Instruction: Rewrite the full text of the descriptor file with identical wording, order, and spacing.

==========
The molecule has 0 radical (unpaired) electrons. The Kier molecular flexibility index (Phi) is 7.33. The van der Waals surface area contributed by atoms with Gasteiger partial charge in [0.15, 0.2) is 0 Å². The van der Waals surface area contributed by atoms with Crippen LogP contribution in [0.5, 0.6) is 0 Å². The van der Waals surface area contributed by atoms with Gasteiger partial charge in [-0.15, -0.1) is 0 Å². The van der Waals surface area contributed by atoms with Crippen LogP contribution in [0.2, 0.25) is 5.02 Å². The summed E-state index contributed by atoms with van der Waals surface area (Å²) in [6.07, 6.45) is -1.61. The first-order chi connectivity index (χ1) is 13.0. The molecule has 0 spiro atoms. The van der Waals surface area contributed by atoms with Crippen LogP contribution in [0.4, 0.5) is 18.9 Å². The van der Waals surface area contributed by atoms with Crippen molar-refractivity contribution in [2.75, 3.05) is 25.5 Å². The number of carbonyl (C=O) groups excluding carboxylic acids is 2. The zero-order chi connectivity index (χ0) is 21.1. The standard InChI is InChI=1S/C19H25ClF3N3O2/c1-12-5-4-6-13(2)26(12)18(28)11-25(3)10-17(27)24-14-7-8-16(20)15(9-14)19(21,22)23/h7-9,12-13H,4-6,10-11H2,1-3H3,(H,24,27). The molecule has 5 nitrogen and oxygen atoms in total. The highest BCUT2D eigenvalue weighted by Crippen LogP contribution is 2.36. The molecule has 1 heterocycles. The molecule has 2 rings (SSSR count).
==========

The molecule has 0 radical (unpaired) electrons. The Kier molecular flexibility index (Phi) is 7.33. The van der Waals surface area contributed by atoms with Gasteiger partial charge in [0.15, 0.2) is 0 Å². The van der Waals surface area contributed by atoms with Crippen LogP contribution in [0.5, 0.6) is 0 Å². The van der Waals surface area contributed by atoms with Gasteiger partial charge in [-0.15, -0.1) is 0 Å². The van der Waals surface area contributed by atoms with Crippen LogP contribution in [0.2, 0.25) is 5.02 Å². The summed E-state index contributed by atoms with van der Waals surface area (Å²) in [6.07, 6.45) is -1.61. The first-order chi connectivity index (χ1) is 13.0. The molecule has 0 spiro atoms. The van der Waals surface area contributed by atoms with Crippen LogP contribution in [0.4, 0.5) is 18.9 Å². The van der Waals surface area contributed by atoms with Crippen molar-refractivity contribution in [2.75, 3.05) is 25.5 Å². The number of carbonyl (C=O) groups excluding carboxylic acids is 2. The zero-order chi connectivity index (χ0) is 21.1. The standard InChI is InChI=1S/C19H25ClF3N3O2/c1-12-5-4-6-13(2)26(12)18(28)11-25(3)10-17(27)24-14-7-8-16(20)15(9-14)19(21,22)23/h7-9,12-13H,4-6,10-11H2,1-3H3,(H,24,27). The molecule has 5 nitrogen and oxygen atoms in total. The highest BCUT2D eigenvalue weighted by Crippen LogP contribution is 2.36. The molecule has 1 heterocycles. The molecule has 2 rings (SSSR count).